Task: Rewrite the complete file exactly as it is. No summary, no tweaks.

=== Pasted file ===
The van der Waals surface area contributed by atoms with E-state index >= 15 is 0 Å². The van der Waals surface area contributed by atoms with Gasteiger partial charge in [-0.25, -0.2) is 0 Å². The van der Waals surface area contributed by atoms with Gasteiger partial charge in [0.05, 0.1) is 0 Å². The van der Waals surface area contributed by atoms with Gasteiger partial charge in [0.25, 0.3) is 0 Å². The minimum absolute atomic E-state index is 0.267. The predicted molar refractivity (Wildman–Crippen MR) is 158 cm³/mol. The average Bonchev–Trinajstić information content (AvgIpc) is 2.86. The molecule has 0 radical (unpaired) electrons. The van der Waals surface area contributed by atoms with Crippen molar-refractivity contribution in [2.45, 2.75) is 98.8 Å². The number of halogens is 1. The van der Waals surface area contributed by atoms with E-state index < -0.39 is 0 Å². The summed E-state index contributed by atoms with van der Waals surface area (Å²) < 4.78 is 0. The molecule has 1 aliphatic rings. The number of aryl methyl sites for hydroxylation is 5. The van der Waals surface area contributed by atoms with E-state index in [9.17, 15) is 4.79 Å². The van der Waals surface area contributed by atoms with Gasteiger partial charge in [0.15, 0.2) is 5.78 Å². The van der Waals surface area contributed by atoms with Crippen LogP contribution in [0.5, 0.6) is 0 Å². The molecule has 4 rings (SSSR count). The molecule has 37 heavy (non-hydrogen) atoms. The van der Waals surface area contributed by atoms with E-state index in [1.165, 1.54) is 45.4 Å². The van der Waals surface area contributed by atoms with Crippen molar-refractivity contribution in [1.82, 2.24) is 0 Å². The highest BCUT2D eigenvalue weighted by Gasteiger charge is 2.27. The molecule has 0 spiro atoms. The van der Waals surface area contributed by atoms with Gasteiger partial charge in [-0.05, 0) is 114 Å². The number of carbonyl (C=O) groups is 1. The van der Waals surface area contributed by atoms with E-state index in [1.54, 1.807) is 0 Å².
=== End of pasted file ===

The van der Waals surface area contributed by atoms with E-state index >= 15 is 0 Å². The van der Waals surface area contributed by atoms with Gasteiger partial charge in [-0.25, -0.2) is 0 Å². The van der Waals surface area contributed by atoms with Gasteiger partial charge in [0.05, 0.1) is 0 Å². The van der Waals surface area contributed by atoms with Gasteiger partial charge in [0.25, 0.3) is 0 Å². The minimum absolute atomic E-state index is 0.267. The predicted molar refractivity (Wildman–Crippen MR) is 158 cm³/mol. The average Bonchev–Trinajstić information content (AvgIpc) is 2.86. The molecule has 0 radical (unpaired) electrons. The van der Waals surface area contributed by atoms with Crippen molar-refractivity contribution in [2.45, 2.75) is 98.8 Å². The number of halogens is 1. The van der Waals surface area contributed by atoms with E-state index < -0.39 is 0 Å². The summed E-state index contributed by atoms with van der Waals surface area (Å²) < 4.78 is 0. The molecule has 1 aliphatic rings. The number of aryl methyl sites for hydroxylation is 5. The van der Waals surface area contributed by atoms with E-state index in [9.17, 15) is 4.79 Å². The van der Waals surface area contributed by atoms with Gasteiger partial charge in [0.15, 0.2) is 5.78 Å². The van der Waals surface area contributed by atoms with Crippen LogP contribution in [0.5, 0.6) is 0 Å². The molecule has 4 rings (SSSR count). The molecule has 37 heavy (non-hydrogen) atoms. The van der Waals surface area contributed by atoms with E-state index in [1.165, 1.54) is 45.4 Å². The van der Waals surface area contributed by atoms with Crippen molar-refractivity contribution in [1.82, 2.24) is 0 Å². The highest BCUT2D eigenvalue weighted by Gasteiger charge is 2.27. The molecule has 0 spiro atoms. The van der Waals surface area contributed by atoms with Gasteiger partial charge in [-0.05, 0) is 114 Å². The number of carbonyl (C=O) groups is 1. The van der Waals surface area contributed by atoms with E-state index in [1.54, 1.807) is 0 Å².